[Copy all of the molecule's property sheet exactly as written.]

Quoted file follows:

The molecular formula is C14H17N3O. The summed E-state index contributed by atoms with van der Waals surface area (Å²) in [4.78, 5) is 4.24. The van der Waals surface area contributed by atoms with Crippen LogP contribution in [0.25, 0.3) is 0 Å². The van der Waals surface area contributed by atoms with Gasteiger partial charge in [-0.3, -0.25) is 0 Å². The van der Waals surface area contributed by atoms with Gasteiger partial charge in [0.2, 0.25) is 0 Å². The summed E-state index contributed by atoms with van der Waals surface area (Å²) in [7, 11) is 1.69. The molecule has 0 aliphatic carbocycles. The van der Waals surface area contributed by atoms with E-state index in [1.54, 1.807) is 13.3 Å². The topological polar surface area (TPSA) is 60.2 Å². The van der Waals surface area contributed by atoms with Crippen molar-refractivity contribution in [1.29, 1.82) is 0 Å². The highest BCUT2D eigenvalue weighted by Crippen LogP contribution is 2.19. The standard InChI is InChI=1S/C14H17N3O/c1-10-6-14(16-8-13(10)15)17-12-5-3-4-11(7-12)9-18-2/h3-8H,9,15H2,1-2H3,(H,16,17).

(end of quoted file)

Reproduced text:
The molecular formula is C14H17N3O. The summed E-state index contributed by atoms with van der Waals surface area (Å²) in [4.78, 5) is 4.24. The van der Waals surface area contributed by atoms with Crippen LogP contribution in [0.25, 0.3) is 0 Å². The van der Waals surface area contributed by atoms with Gasteiger partial charge in [-0.3, -0.25) is 0 Å². The van der Waals surface area contributed by atoms with Gasteiger partial charge in [0.2, 0.25) is 0 Å². The summed E-state index contributed by atoms with van der Waals surface area (Å²) in [7, 11) is 1.69. The molecule has 0 aliphatic carbocycles. The van der Waals surface area contributed by atoms with E-state index in [1.54, 1.807) is 13.3 Å². The topological polar surface area (TPSA) is 60.2 Å². The van der Waals surface area contributed by atoms with Crippen molar-refractivity contribution in [1.29, 1.82) is 0 Å². The highest BCUT2D eigenvalue weighted by Crippen LogP contribution is 2.19. The standard InChI is InChI=1S/C14H17N3O/c1-10-6-14(16-8-13(10)15)17-12-5-3-4-11(7-12)9-18-2/h3-8H,9,15H2,1-2H3,(H,16,17).